Appeal from the Order of the Secretary of Education in case of B. William Allison v. School District of the City of York, Teacher Tenure Appeal, No. 34-77.
Nevin Stetler, with him Stetler & Gribbin, for appellant.
Gerald E. Ruth, for appellee.
Judges Blatt, DiSalle and Craig, sitting as a panel of three. Opinion by Judge DiSalle.
[ 46 Pa. Commw. Page 521]
Presently before us is a petition for review filed by the School District of the City of York (School District) from the order of the Secretary of Education (Secretary) sustaining the appeal of B. William Allison and remanding the case for a hearing on the reasons for Allison's demotion.*fn1
[ 46 Pa. Commw. Page 522]
The School District first challenges the Secretary's determination that the re-assignment of Allison from Principal of Jackson Elementary School to Principal with Auxiliary Duties at the Franklin and McKinley Elementary Schools constituted a demotion. By now, of course, it is axiomatic that unless an error of law has been committed or any necessary finding of fact is not supported by substantial evidence, we must affirm the Secretary's action.
Where, as here, we are concerned with a possible demotion in type of position, even though the salary remains the same, an inquiry into the importance, dignity, responsibility, authority and/or prestige between the former and the latter positions is necessary. Department of Education v. Kauffman, 21 Pa. Commonwealth Ct. 89, 343 A.2d 391 (1975). The Secretary, in undertaking an analysis of the two positions at issue in this case, concluded that Allison was in fact demoted since he would be less than completely in charge of the supervision and administration of the schools to which he had been assigned and that since the Franklin and McKinley Elementary Schools were the only two in the school district which did not have assistant principals or administrative assistants, a lowering of his status in the educational hierarchy had occurred. We are in agreement with the Secretary that these differences are indeed substantial and amount to a demotion.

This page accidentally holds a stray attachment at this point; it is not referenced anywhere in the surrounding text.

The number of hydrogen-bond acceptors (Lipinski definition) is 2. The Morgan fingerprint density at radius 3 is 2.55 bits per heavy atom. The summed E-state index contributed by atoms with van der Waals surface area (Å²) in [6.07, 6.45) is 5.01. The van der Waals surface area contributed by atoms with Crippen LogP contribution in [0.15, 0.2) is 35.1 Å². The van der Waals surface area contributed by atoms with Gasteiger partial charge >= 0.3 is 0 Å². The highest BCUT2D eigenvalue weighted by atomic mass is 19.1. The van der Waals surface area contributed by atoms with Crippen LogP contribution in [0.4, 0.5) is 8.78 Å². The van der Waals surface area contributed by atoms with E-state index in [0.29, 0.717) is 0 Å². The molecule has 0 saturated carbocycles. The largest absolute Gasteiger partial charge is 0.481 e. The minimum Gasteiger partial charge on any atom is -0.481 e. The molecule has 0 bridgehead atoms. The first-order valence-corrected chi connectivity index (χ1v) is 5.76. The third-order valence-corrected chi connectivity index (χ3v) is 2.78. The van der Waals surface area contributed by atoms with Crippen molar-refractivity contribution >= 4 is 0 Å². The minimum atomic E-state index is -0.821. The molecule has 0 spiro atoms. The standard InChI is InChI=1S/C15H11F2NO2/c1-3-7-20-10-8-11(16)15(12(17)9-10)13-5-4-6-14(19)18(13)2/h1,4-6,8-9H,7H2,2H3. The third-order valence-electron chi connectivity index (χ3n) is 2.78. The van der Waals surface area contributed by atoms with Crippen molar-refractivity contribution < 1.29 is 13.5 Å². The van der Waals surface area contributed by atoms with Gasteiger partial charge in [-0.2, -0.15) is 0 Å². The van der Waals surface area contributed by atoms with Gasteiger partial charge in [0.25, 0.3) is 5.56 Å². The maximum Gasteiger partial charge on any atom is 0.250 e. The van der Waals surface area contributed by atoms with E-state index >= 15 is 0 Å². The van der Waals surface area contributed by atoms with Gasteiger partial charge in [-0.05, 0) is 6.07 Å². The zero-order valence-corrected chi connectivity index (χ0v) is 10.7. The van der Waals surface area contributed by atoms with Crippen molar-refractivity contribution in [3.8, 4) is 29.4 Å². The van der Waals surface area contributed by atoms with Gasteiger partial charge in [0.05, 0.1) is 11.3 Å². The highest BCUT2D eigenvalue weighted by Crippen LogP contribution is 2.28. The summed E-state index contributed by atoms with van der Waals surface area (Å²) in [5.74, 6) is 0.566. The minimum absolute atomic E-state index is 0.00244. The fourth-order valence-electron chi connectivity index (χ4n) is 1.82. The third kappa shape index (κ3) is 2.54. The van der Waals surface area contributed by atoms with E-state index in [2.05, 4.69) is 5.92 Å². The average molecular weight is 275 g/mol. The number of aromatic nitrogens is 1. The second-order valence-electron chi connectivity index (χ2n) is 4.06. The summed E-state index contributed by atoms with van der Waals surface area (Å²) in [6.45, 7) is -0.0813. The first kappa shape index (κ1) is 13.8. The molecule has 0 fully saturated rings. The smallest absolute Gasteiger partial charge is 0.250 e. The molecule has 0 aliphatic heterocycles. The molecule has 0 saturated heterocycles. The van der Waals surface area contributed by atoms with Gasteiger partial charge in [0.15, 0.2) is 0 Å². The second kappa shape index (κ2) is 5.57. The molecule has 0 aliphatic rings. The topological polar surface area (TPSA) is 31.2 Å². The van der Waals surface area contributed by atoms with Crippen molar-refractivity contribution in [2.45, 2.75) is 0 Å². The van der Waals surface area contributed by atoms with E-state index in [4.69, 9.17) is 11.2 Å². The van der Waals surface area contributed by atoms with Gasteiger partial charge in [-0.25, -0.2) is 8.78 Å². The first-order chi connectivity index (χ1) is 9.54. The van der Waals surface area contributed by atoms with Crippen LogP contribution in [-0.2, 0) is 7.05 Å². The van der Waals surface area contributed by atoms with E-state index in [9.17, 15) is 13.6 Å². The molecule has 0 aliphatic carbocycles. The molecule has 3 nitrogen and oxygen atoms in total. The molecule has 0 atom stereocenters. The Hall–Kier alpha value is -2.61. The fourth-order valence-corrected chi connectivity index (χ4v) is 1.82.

Although the Superintendent testified that Allison's duties were to be those of a principal, the official
[ 46 Pa. Commw. Page 523]
job description provides that the principal shall have "complete charge of the administration and supervision of the building to which he is assigned." As Principal of Jackson Elementary School, he was solely in charge of its affairs. In his new position, however, Allison will have to share his duties with the two principals who continue to head Franklin and McKinley Elementary Schools. This division of responsibilities, which as of the date of the hearing was still not finalized, is certainly a diminution in authority.
Furthermore, as the Secretary aptly noted, Allison is in a singular position as a principal within the school district. Not only must he now share duties which he formerly performed alone, but, in contrast to the two schools to which he has been assigned, the remaining elementary schools each have assistant principals or administrative assistants. It takes little imagination to conclude that Allison is in effect being asked to assume the duties of an assistant principal of two schools since the Superintendent testified that assistant principals can perform the same duties as a principal. But of more moment is the fact that, ...